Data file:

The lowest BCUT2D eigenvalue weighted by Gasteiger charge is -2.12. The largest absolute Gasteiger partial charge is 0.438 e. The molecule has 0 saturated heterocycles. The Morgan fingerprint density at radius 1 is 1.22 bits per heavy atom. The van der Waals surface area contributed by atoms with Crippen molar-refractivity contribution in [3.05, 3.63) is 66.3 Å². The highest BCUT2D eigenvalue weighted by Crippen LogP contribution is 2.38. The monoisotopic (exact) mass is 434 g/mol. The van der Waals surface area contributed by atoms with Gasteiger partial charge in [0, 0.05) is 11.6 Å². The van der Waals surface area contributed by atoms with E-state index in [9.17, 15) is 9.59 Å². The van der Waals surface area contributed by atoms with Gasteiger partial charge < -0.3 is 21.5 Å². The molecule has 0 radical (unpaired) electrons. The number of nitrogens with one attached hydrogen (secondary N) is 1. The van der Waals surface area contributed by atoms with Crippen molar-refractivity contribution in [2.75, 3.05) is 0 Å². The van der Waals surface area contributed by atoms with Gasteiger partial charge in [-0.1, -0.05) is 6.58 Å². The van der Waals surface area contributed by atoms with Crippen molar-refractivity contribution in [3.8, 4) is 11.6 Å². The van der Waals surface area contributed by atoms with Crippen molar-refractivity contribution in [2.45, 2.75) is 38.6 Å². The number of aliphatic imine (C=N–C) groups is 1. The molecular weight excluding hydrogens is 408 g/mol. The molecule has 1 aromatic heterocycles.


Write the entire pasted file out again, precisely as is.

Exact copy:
The lowest BCUT2D eigenvalue weighted by Gasteiger charge is -2.12. The largest absolute Gasteiger partial charge is 0.438 e. The molecule has 0 saturated heterocycles. The Morgan fingerprint density at radius 1 is 1.22 bits per heavy atom. The van der Waals surface area contributed by atoms with Crippen molar-refractivity contribution in [3.05, 3.63) is 66.3 Å². The highest BCUT2D eigenvalue weighted by Crippen LogP contribution is 2.38. The monoisotopic (exact) mass is 434 g/mol. The van der Waals surface area contributed by atoms with Gasteiger partial charge in [0, 0.05) is 11.6 Å². The van der Waals surface area contributed by atoms with E-state index in [9.17, 15) is 9.59 Å². The van der Waals surface area contributed by atoms with Gasteiger partial charge < -0.3 is 21.5 Å². The molecule has 0 radical (unpaired) electrons. The number of nitrogens with one attached hydrogen (secondary N) is 1. The van der Waals surface area contributed by atoms with Crippen molar-refractivity contribution in [2.75, 3.05) is 0 Å². The van der Waals surface area contributed by atoms with Gasteiger partial charge in [-0.1, -0.05) is 6.58 Å². The van der Waals surface area contributed by atoms with Crippen molar-refractivity contribution in [3.8, 4) is 11.6 Å². The van der Waals surface area contributed by atoms with Crippen molar-refractivity contribution in [2.45, 2.75) is 38.6 Å². The number of aliphatic imine (C=N–C) groups is 1. The molecular weight excluding hydrogens is 408 g/mol. The molecule has 1 aromatic heterocycles.